Wow, there so many little things that combine to make the game a bit different. But I guess the most glaring one may be pitch counts. I've noticed MLB teams keep their guys on a tight leash in regards to pitch counts. Here, for the top-level guys, not so much.

For instance Yu Darvish just threw 131 pitches in eight innings last night (6/30) and 131 the start before that. He's usually between 100-110 every time out. That's probably in the range for most of the top pitchers.

For the aces, it's still a point of pride to go deep no matter how many pitches it takes. I guess that holds true for the Roy Halladays of the world too, but NPB managers will leave their guys on the mound in many cases.

Though starters here usually pitch once a week, so the workloads are slightly different, although Japanese pitchers practice more on off days.

2. Beyond the Triple Crown categories, are stats followed in Japan the way they are increasingly followed in the States?

Not quite. Most of the mainstream focuses on the Triple Crown categories historical stuff, sometimes really minute historical facts, and tendencies depending on situation and that type of thing.

It is changing though. Advanced metrics are creeping in slowly, but outside of the actual teams, they are not as mainstream as in the U.S. right now.

The website SMR-Baseball Lab ( does great work though and is sort of a Fangraphs for Japanese baseball.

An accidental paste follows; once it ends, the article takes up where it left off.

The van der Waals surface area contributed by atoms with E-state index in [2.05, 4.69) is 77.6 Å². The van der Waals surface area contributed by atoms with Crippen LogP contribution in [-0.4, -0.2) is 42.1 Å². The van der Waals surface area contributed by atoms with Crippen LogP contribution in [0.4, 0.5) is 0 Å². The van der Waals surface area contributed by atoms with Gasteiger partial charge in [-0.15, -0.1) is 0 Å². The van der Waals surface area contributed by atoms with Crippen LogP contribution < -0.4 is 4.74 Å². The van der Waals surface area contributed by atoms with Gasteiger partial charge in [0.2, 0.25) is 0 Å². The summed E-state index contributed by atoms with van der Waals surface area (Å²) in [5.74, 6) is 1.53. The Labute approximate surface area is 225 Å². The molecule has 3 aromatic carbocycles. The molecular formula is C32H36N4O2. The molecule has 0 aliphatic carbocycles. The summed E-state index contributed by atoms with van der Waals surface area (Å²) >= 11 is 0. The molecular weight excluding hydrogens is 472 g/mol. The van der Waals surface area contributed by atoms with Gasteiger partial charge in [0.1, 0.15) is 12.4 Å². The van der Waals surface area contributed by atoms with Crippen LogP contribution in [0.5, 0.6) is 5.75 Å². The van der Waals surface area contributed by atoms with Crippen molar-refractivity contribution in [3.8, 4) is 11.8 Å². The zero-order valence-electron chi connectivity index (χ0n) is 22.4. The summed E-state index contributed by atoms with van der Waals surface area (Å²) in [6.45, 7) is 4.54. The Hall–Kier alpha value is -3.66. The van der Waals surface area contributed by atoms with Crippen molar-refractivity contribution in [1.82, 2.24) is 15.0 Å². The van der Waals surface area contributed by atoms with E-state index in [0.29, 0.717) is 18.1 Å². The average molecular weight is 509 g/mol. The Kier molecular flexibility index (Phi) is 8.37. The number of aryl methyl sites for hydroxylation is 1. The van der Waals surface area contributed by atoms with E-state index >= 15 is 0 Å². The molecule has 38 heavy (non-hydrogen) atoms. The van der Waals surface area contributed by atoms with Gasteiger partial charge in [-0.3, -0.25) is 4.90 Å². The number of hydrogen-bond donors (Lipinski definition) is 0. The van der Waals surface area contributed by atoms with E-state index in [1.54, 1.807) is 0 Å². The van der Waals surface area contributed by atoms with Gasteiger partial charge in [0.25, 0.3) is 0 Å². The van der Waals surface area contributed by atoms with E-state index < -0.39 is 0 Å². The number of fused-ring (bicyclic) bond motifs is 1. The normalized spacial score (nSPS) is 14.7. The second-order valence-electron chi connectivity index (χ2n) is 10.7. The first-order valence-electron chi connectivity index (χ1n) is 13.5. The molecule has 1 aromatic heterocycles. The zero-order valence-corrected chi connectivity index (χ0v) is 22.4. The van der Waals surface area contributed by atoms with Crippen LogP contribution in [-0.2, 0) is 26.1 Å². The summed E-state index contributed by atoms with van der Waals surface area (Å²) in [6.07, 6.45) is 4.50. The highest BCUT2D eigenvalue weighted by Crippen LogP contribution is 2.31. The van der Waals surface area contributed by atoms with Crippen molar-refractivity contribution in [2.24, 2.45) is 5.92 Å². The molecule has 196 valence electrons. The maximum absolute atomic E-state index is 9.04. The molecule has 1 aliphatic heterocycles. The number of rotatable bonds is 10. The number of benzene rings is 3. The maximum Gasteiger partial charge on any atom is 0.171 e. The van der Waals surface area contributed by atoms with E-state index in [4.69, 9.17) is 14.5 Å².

Based on the way front offices are structured here (outside of Softbank now and Chiba Lotte when Bobby Valentine and his staff were here) I don't think the nontraditional stats will ever reach the level they've reached in the states among fans.

Even in the U.S., despite the excellent work of Bill James and others, "Moneyball" really helped get the ball rolling toward the mainstream consciousness faster than it may have otherwise. Hard to see where that jolt comes from on this side the way things are now.

3. I only have three questions and while I want to know more about Yu Darvish, I’m really curious as to how Daisuke Matsuzaka is regarded today in Japan. In Boston the debate is whether he is a gigantic failure or a huge failure.

I'm not sure anyone here really knows what to think about Dice-K. He's kind of faded away, sort of out of sight, out of mind. Not really talked about much anymore. He's definitely gone down a notch or two though.

I think most sided with him initially in terms of the way he wanted to work out and rehab vs. what the team wanted him to do. Was the Japanese way after all. Now maybe more people are wondering what's going on with his uneven performances etc.

Since your really curious, Darvish is having an amazing start to the season (current Japanese Baseball stats can be found here). A few scouts have nitpicked his slider a bit, but he's controlling his pitches and hitting his spots. He seems to have gotten a bit stronger as well.

Like some of the other guys, he's benefitted from a new ball introduced this year that has certainly helped pitchers more than batters.

As of June 30, he's made 12 starts and is 10-2 with a 1.44 ERA, 116 strikeouts, 5 complete games and 4 shutouts (he made it through two of his shutouts without walking a batter). So, yeah, he's good.

Jason can be found on Twitter @JCoskrey.